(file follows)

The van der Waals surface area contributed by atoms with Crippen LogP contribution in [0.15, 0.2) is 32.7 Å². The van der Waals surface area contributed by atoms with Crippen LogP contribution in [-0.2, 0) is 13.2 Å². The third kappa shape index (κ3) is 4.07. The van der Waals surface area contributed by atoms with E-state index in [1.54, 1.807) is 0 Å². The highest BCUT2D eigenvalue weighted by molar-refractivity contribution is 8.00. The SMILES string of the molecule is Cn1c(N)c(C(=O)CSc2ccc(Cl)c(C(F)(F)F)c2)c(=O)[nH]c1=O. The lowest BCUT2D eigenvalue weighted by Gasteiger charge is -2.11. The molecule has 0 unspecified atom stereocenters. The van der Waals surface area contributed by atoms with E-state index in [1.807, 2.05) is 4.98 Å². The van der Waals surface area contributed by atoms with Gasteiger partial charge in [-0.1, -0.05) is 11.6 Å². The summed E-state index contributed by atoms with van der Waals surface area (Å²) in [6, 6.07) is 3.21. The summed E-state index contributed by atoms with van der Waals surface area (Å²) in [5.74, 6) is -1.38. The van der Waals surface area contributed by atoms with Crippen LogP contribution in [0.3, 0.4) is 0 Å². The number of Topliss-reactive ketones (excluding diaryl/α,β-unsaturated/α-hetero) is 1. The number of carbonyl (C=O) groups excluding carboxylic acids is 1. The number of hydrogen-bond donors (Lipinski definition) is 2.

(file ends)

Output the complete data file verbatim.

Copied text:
The van der Waals surface area contributed by atoms with Crippen LogP contribution in [0.15, 0.2) is 32.7 Å². The van der Waals surface area contributed by atoms with Crippen LogP contribution in [-0.2, 0) is 13.2 Å². The third kappa shape index (κ3) is 4.07. The van der Waals surface area contributed by atoms with E-state index in [1.54, 1.807) is 0 Å². The highest BCUT2D eigenvalue weighted by molar-refractivity contribution is 8.00. The SMILES string of the molecule is Cn1c(N)c(C(=O)CSc2ccc(Cl)c(C(F)(F)F)c2)c(=O)[nH]c1=O. The lowest BCUT2D eigenvalue weighted by Gasteiger charge is -2.11. The molecule has 0 unspecified atom stereocenters. The van der Waals surface area contributed by atoms with E-state index in [1.807, 2.05) is 4.98 Å². The van der Waals surface area contributed by atoms with Gasteiger partial charge in [-0.1, -0.05) is 11.6 Å². The summed E-state index contributed by atoms with van der Waals surface area (Å²) in [6, 6.07) is 3.21. The summed E-state index contributed by atoms with van der Waals surface area (Å²) in [5.74, 6) is -1.38. The van der Waals surface area contributed by atoms with Crippen LogP contribution in [0.3, 0.4) is 0 Å². The number of Topliss-reactive ketones (excluding diaryl/α,β-unsaturated/α-hetero) is 1. The number of carbonyl (C=O) groups excluding carboxylic acids is 1. The number of hydrogen-bond donors (Lipinski definition) is 2.